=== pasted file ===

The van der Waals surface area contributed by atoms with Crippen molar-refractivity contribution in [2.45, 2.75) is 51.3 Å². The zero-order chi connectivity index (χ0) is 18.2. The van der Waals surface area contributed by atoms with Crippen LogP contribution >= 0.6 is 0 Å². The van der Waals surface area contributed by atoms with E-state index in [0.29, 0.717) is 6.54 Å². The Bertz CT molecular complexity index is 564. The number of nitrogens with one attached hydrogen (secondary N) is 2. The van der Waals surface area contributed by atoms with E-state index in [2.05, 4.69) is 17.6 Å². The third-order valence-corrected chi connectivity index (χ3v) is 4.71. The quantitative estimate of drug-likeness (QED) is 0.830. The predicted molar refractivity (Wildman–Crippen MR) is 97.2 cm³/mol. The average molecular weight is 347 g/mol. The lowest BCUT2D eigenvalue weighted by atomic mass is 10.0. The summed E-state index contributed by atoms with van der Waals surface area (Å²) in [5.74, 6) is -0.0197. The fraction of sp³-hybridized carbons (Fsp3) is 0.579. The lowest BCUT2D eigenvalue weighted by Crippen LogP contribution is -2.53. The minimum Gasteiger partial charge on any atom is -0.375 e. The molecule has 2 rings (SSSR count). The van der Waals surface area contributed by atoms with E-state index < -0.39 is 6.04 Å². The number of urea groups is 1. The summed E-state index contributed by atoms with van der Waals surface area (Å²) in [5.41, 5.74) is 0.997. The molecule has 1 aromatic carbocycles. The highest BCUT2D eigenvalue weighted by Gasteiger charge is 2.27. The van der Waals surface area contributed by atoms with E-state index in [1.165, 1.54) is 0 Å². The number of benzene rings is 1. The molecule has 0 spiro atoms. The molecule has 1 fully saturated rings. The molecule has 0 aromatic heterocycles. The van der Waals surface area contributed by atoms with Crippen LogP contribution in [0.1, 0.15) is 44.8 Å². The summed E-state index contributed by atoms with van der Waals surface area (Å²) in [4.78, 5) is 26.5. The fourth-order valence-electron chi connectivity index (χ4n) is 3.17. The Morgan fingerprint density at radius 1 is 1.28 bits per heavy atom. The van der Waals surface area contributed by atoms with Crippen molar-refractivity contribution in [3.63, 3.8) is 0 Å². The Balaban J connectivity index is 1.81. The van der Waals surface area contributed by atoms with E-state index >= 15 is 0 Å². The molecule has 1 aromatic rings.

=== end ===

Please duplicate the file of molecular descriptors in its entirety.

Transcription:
The van der Waals surface area contributed by atoms with Crippen molar-refractivity contribution in [2.45, 2.75) is 51.3 Å². The zero-order chi connectivity index (χ0) is 18.2. The van der Waals surface area contributed by atoms with Crippen LogP contribution >= 0.6 is 0 Å². The van der Waals surface area contributed by atoms with E-state index in [0.29, 0.717) is 6.54 Å². The Bertz CT molecular complexity index is 564. The number of nitrogens with one attached hydrogen (secondary N) is 2. The van der Waals surface area contributed by atoms with E-state index in [2.05, 4.69) is 17.6 Å². The third-order valence-corrected chi connectivity index (χ3v) is 4.71. The quantitative estimate of drug-likeness (QED) is 0.830. The predicted molar refractivity (Wildman–Crippen MR) is 97.2 cm³/mol. The average molecular weight is 347 g/mol. The lowest BCUT2D eigenvalue weighted by atomic mass is 10.0. The summed E-state index contributed by atoms with van der Waals surface area (Å²) in [5.74, 6) is -0.0197. The fraction of sp³-hybridized carbons (Fsp3) is 0.579. The lowest BCUT2D eigenvalue weighted by Crippen LogP contribution is -2.53. The minimum Gasteiger partial charge on any atom is -0.375 e. The molecule has 2 rings (SSSR count). The van der Waals surface area contributed by atoms with E-state index < -0.39 is 6.04 Å². The number of urea groups is 1. The summed E-state index contributed by atoms with van der Waals surface area (Å²) in [5.41, 5.74) is 0.997. The molecule has 1 aromatic carbocycles. The highest BCUT2D eigenvalue weighted by Gasteiger charge is 2.27. The van der Waals surface area contributed by atoms with E-state index in [1.165, 1.54) is 0 Å². The number of benzene rings is 1. The molecule has 0 spiro atoms. The molecule has 1 fully saturated rings. The molecule has 0 aromatic heterocycles. The van der Waals surface area contributed by atoms with Crippen LogP contribution in [0.1, 0.15) is 44.8 Å². The summed E-state index contributed by atoms with van der Waals surface area (Å²) in [4.78, 5) is 26.5. The fourth-order valence-electron chi connectivity index (χ4n) is 3.17. The Morgan fingerprint density at radius 1 is 1.28 bits per heavy atom. The van der Waals surface area contributed by atoms with Crippen molar-refractivity contribution in [3.63, 3.8) is 0 Å². The Balaban J connectivity index is 1.81. The van der Waals surface area contributed by atoms with E-state index >= 15 is 0 Å². The molecule has 1 aromatic rings.